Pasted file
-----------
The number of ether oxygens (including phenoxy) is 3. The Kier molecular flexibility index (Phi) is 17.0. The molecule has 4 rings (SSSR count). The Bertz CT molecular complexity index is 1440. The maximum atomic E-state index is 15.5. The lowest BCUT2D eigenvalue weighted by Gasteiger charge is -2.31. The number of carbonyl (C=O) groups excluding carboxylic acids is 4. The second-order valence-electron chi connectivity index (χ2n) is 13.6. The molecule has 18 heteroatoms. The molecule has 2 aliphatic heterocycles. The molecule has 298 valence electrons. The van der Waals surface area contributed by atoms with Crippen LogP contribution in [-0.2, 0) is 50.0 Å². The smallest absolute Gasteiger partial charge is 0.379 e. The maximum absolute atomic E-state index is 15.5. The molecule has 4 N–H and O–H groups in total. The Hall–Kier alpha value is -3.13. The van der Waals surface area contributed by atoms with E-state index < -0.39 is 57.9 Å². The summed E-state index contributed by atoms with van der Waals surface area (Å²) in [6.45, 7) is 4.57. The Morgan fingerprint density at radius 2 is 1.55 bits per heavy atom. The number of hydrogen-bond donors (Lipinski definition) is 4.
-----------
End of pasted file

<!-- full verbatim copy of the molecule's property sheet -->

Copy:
The number of ether oxygens (including phenoxy) is 3. The Kier molecular flexibility index (Phi) is 17.0. The molecule has 4 rings (SSSR count). The Bertz CT molecular complexity index is 1440. The maximum atomic E-state index is 15.5. The lowest BCUT2D eigenvalue weighted by Gasteiger charge is -2.31. The number of carbonyl (C=O) groups excluding carboxylic acids is 4. The second-order valence-electron chi connectivity index (χ2n) is 13.6. The molecule has 18 heteroatoms. The molecule has 2 aliphatic heterocycles. The molecule has 298 valence electrons. The van der Waals surface area contributed by atoms with Crippen LogP contribution in [-0.2, 0) is 50.0 Å². The smallest absolute Gasteiger partial charge is 0.379 e. The maximum absolute atomic E-state index is 15.5. The molecule has 4 N–H and O–H groups in total. The Hall–Kier alpha value is -3.13. The van der Waals surface area contributed by atoms with E-state index < -0.39 is 57.9 Å². The summed E-state index contributed by atoms with van der Waals surface area (Å²) in [6.45, 7) is 4.57. The Morgan fingerprint density at radius 2 is 1.55 bits per heavy atom. The number of hydrogen-bond donors (Lipinski definition) is 4.